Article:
Bulls, Bush & Bullshit
Bulls, Bush & Bullshit.
Peter's Beetle chugged to a halt and we prised our gear and city-worn bodies out into the steaming remains of a mellow May afternoon. Colonel Atkinson, Peter Radcliffe and I were already well away from civilization, twenty-five miles up the Tapuaerua Valley from Ruatoria (north of Gisborne), swinging packs onto protesting shoulders, we set off up the grassy ridge above Pakihiroa station, heading for the hut below Mt. Hikurangi.
A joyful cry broke the evening silence - "Shrooms!!!" Showing more enthusiasm than we had for the uphill slog, we filled our hats and bags with a generous haul of finest mushrooms. While we were engrossed, darkness and rain began to fall, good reason to stop short of our destination in a small shack. Logs from nearby provided some good wood, and a fire made the establishment quite pleasant indeed. After a brew and feed we set to on the sometimes arduous task of spending twelve hours in pit (Oh, the hardships of winter tramping !)
Fortified by a feed of bacon and 'shrooms from Peter's famed carboniferous billy, we departed the next morning for Hikurangi. A pleasant hour's walk in sunshine up the tree-strewn grassy ridge took us to the Gisborne Canoe and Tramping Club Hut, which looked enticingly comfortable. Though tempted, sanity prevailed and we sweated up the steep slip behind the hut onto Hikurangi's upper slopes.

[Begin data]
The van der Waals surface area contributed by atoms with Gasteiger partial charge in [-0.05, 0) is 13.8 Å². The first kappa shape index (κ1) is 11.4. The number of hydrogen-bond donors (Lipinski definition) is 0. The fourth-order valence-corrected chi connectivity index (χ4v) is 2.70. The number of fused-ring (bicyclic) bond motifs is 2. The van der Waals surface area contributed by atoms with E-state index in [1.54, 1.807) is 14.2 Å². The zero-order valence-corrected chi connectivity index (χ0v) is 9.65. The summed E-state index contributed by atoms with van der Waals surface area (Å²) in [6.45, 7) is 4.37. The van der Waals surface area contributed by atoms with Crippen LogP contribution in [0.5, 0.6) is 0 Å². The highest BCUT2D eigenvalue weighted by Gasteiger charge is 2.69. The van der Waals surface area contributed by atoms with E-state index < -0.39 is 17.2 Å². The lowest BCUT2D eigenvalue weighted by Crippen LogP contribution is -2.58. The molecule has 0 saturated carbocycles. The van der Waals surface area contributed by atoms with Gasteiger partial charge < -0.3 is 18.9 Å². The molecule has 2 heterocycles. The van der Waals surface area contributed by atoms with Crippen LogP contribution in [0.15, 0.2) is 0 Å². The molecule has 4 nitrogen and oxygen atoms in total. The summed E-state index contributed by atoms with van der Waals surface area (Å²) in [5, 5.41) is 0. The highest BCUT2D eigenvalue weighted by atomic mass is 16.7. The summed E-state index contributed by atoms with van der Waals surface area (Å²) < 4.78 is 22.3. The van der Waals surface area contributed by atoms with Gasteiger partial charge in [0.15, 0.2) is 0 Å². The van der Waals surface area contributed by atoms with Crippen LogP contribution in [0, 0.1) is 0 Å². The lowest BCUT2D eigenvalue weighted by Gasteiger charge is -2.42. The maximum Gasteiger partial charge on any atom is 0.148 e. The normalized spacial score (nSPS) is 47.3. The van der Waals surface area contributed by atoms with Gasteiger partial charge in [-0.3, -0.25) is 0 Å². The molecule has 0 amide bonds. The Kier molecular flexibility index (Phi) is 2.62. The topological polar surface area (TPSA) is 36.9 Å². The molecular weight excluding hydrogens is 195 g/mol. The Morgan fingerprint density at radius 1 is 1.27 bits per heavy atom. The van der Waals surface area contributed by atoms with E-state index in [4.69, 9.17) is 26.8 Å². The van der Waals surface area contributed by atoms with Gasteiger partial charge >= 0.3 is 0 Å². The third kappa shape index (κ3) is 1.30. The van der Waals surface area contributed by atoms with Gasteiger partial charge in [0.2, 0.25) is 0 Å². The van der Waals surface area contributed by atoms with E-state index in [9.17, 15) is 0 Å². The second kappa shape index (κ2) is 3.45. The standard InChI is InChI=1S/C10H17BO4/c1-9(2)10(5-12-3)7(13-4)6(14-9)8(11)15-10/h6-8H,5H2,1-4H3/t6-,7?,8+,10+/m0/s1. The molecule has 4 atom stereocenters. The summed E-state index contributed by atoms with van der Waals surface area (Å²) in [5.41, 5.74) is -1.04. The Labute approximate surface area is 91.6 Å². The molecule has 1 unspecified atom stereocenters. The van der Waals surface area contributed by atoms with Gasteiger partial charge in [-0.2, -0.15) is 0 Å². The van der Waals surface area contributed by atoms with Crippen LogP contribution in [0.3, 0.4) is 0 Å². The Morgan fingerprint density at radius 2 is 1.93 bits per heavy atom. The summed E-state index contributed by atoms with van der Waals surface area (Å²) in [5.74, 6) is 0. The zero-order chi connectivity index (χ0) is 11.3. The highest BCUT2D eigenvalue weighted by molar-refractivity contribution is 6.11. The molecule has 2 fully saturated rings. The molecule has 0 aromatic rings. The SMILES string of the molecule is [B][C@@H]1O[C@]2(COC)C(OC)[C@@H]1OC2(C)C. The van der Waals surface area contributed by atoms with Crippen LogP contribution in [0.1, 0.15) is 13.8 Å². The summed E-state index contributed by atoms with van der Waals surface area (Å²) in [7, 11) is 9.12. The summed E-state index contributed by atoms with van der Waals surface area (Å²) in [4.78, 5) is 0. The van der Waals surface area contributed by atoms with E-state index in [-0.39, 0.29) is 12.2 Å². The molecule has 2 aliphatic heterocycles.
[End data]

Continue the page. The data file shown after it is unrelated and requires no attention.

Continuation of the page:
By this time we had climbed into a layer of clammy cloud, so, donning warm gear and dumping packs, we set off up a ridge that seemed to head in the right direction. Near the top, we had some enjoyable clambering over and around a few jaggedy nergs, and soon reached a point that seemed very summit-like, but lacked a trig. Pausing briefly to admire the top-grade skin on a possum inhabiting a cleft, we traversed in the mist down to a saddle, then followed a well worn route along to the top, which boasts an impressive wooden trig. With thick mist obscuring the expansive views from this, the highest non-volcanic North Island peak, we had no cause to linger, and returned to our packs by the standard track, sidling around rock and scree before climbing a shingly gully (ugh!) to the saddle below the summit.
Having returned to our packs, Colonel made mutinous (but timely) mutterings about his slim chances of getting back to the big smoke when due there, if we continued our planned route. We amended our overambitious plans to the satisfaction of all, and made our leisurely way down to the GCTC hut. While Pete and Colonelsoaked up sun and scenery from a perch up on the slip behind the hut, I nobly raced down and lit a fire, only to be driven outside by smoke. We were able to cook later when the wind changed. The day died in hues of red, with the ramparts of Honokawa and Wharekia picked out in red and gold, and we three marvelling at a truly Wagnerian sunset.